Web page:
The exhibit, held from Feb 8 to May 1 at the Museum of the City of New York, also explores Harlem’s history as a hub of U.S. black culture and the theater’s role in hosting memorial services for James Brown and a public tribute to Michael Jackson.

Jackson first performed at Amateur Night at age 9 with his brothers. Their group, the Jackson 5, won the competition in 1969, when the pop singer was 11 years old, performing Smokey Robinson’s “Who’s Lovin’ You.”

“When I think of a soundtrack for the second half of the twentieth century, it’s the music that was launched by the Apollo,” Susan Henshaw Jones, director of the Museum of the City of New York, said in a statement.

Letters from Martin Luther King and Frank Schiffman, the owner of the Apollo from 1935 until his death in 1974, are also included in the exhibit.

(Reporting by Christine Kearney, editing by Jill Serjeant)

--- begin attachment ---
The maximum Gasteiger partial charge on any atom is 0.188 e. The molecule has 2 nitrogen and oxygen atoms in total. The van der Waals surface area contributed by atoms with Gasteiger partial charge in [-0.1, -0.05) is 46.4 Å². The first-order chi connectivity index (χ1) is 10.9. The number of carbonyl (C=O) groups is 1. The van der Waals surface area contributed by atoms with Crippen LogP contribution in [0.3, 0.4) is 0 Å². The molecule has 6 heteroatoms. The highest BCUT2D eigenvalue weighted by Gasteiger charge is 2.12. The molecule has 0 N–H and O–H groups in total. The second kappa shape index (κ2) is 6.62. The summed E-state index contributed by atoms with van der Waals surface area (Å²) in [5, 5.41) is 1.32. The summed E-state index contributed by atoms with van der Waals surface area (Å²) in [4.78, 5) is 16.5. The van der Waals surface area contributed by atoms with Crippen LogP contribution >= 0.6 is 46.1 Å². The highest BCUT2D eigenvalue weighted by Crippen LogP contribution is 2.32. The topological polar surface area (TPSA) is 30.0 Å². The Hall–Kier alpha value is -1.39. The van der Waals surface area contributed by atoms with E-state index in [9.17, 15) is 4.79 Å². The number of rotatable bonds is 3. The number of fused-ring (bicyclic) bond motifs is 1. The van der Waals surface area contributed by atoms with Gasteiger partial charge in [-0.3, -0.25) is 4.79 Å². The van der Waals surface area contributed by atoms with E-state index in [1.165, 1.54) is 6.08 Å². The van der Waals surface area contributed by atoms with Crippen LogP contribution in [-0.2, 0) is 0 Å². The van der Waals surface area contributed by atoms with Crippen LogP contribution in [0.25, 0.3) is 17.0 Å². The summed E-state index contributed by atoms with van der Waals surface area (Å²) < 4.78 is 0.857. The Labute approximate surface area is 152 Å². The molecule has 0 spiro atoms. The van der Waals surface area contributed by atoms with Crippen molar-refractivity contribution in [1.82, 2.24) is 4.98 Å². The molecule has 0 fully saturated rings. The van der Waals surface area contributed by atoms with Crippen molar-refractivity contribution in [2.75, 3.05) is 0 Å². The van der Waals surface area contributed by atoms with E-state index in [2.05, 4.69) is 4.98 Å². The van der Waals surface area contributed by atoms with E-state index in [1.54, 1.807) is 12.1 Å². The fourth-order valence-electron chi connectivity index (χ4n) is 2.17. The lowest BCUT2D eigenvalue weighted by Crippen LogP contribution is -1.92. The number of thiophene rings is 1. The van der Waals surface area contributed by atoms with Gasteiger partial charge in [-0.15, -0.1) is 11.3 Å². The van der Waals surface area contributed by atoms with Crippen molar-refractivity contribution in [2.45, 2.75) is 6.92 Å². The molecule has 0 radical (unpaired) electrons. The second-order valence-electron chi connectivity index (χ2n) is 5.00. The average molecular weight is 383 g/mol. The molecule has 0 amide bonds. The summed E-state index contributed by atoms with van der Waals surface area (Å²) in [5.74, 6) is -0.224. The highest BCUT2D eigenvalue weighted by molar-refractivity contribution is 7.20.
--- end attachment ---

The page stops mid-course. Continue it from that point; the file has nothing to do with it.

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NYC Museum Features Exhibition on Apollo Theater

NEW YORK (AP) – New York City’s Apollo Theater launched the careers of such legends as Ella Fitzgerald. It was also the site of memorial services for Michael Jackson and James Brown, and Barack Obama’s 2007 campaign rally.

A new exhibition at the Museum of the City of New York will highlight these and other seminal events of the 75-year-old Harlem landmark.

The exhibit, “Ain’t Nothing Like the Real Thing,” will run from Feb. 8 to May 1.

Highlights include record album covers, costumes and accessories belonging to Count Basie, Louis Armstrong and other iconic artists.

It also will include letters from Adam Clayton Powell and Martin Luther King Jr.

The show has been organized by the Apollo and the Smithsonian’s National Museum of African American History and Culture.